A film review by Craig J. Koban March 31, 2019


2019, No MPAA rating, 125 mins.


Ben Affleck as Tom "Redfly" Davis  /  Oscar Isaac as Santiago "Pope" Garcia  /  Charlie Hunnam as William "Iron Head" Miller  /  Pedro Pascal as Francisco "Catfish" Morales  /  Garrett Hedlund as Ben Miller  /  Adria Arjona as Yovanna  /  Sheila Vand as Lauren Yates

Directed by J.C. Chandor  /  Written by Mark Boal and Chandor





The new Netflix original film TRIPLE FRONTIER boasts some serious talent behind the scenes.  We have screenwriter Mark Boal, who previously penned and produced ZERO DARK THIRTY as well as winning an Oscar for his script for the Best Picture awarded THE HURT LOCKER.  Behind the camera for TRIPLE FRONTIER is J.C. Chandor, best known for one of the best outdoor survival films ever made in 2013's ALL IS LOST and previous to that he helmed the very decent MARGIN CALL and A MOST VIOLENT YEAR.  

With these two superlative creative minds calling the shots, TRIPLE FRONTIER approaches event status film levels, in my mind, that would rival any theatrically released fare.  That, and it also boasts a truly superb ensemble cast as well as a fairly ambitious men on a mission storyline that takes some surprising detours.  Chandor's film is also a handsomely produced and gritty visceral thriller that, despite awkwardly constructed opening sections built on wobbly writing, really picks up steam half way through.   

And, wow, this cast is indeed great.  The ever versatile Oscar Isaac (who also appeared in A MOST VIOLENT YEAR for Chandor) plays Santiago "Pope" Garcia, a disheartened ex-military man turned merc for hire that has lost his moral ways in a three year effort to bring a Brazilian drug kingpin to justice.  Not only has he taken to use questionable methods (like using his informant lover - played by Arian Arjona - to put her in harms way), but he grows increasingly fed up with the lack of results from local law enforcement officials.  Not being able to stand his working conditions, Santiago decides to journey back home to America to persuade his best former Special Forces buddies to launch a fiendishly clever, yet dangerous plan to steal $75 million from drug czar's heavily fortified jungle compound.  Seeing as he has done the necessary reconnaissance for quite some time, Santiago knows every possible vantage point to gain access to the loot; all he needs is a squad he can trust. 



That's kind of the hard part, though.  Initially, his completely down on his luck pal in Tom "Redfly" Davis (Ben Affleck) doesn't want in, but with an abysmal career of failure in real estate on the home front wearing down on his soul, he begrudgingly accepts Santiago's offer.  Also in is a military motivational speaker in William "Ironhead" Miller (Charlie Hunnam) and his younger sibling Ben (Garrett Hedlund), who now makes ends meet by being an MMA fighter.  Rounding off the team is Francisco "Catfish" Mor (Pedro Pascal), a pilot that got into hot water and is now grounded.  Of course, all of these men have hit financially hard times and have their respective and obvious reasons why they need the money from this score, and the team does manage to infiltrate the kingpin's out of the way stronghold and look poised to make way with all of his hidden loot...and then...well...things go south really, really fast.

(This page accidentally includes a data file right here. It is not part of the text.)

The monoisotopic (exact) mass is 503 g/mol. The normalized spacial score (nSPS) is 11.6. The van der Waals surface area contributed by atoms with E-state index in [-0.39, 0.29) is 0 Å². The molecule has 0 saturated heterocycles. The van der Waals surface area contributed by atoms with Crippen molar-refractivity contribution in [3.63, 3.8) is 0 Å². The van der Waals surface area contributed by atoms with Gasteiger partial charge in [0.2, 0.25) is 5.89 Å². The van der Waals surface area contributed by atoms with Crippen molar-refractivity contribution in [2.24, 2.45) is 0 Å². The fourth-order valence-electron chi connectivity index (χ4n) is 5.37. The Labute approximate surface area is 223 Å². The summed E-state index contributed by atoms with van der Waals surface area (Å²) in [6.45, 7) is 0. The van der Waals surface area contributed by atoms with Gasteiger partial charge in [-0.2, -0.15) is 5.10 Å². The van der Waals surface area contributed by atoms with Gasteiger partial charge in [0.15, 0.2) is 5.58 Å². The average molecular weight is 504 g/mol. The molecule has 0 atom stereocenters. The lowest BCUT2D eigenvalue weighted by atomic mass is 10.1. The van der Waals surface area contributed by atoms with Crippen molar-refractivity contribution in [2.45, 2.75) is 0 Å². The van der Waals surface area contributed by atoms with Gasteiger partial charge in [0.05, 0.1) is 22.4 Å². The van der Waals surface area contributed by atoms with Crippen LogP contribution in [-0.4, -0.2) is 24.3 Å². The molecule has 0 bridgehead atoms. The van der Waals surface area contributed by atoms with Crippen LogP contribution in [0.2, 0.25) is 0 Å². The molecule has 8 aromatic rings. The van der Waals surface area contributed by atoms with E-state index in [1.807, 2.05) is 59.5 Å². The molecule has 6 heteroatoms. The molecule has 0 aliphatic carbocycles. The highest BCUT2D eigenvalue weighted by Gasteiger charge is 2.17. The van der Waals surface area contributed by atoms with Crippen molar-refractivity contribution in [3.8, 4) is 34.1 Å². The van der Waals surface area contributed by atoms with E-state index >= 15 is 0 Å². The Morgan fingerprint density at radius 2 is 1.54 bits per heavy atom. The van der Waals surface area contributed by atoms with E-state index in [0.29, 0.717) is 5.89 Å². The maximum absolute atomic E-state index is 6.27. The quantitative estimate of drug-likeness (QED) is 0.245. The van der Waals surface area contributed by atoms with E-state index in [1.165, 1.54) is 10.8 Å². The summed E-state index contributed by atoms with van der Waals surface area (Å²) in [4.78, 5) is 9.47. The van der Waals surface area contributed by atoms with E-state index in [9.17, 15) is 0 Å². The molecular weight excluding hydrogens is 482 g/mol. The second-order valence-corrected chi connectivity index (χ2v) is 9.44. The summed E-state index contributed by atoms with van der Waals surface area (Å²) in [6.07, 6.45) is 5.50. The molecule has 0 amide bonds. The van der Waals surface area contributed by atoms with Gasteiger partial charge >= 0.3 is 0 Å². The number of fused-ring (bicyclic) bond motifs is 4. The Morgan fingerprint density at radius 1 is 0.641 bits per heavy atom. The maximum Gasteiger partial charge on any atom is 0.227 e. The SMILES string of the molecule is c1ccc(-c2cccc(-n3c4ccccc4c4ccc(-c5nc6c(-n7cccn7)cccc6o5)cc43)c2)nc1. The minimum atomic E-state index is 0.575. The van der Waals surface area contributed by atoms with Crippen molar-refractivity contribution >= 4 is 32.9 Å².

At face value, TRIPLE FRONTIER seems like it couldn't be anymore different of a film for Chandor than his previous efforts, but when one scrutinizes with a closer look some common thematic threads can be seen, such as how the stresses of complex moral conundrums and uncertainties have a powerful negative influence on strong men.  To be sure, TRIPLE FRONTIER is essentially one of those age old genre pictures about one man trying to band together his once tight and dexterous team in order to hatch out and execute one proverbial "last score."  The film has a definitive been-there, done-that vibe of familiarity, to be sure.  Still, there's the added thematic complexity of these ex-military men that feel mightily scorned by their own country and governments for not having looked after them properly after giving their lives for their country by serving it.  For most of these men, they're barely able to financially survive, which adds a compelling dramatic undercurrent to the film.  Santiago and his men are not evil people, nor hardened crooks.  They simply need to steal to stay afloat back home.  TRIPLE FRONTIER becomes, as a result of this, an intriguingly unique dissection of how pure survival instincts born out of understandable motives later gives way to pure and insatiable greed that begins to mentally unravel these poor souls.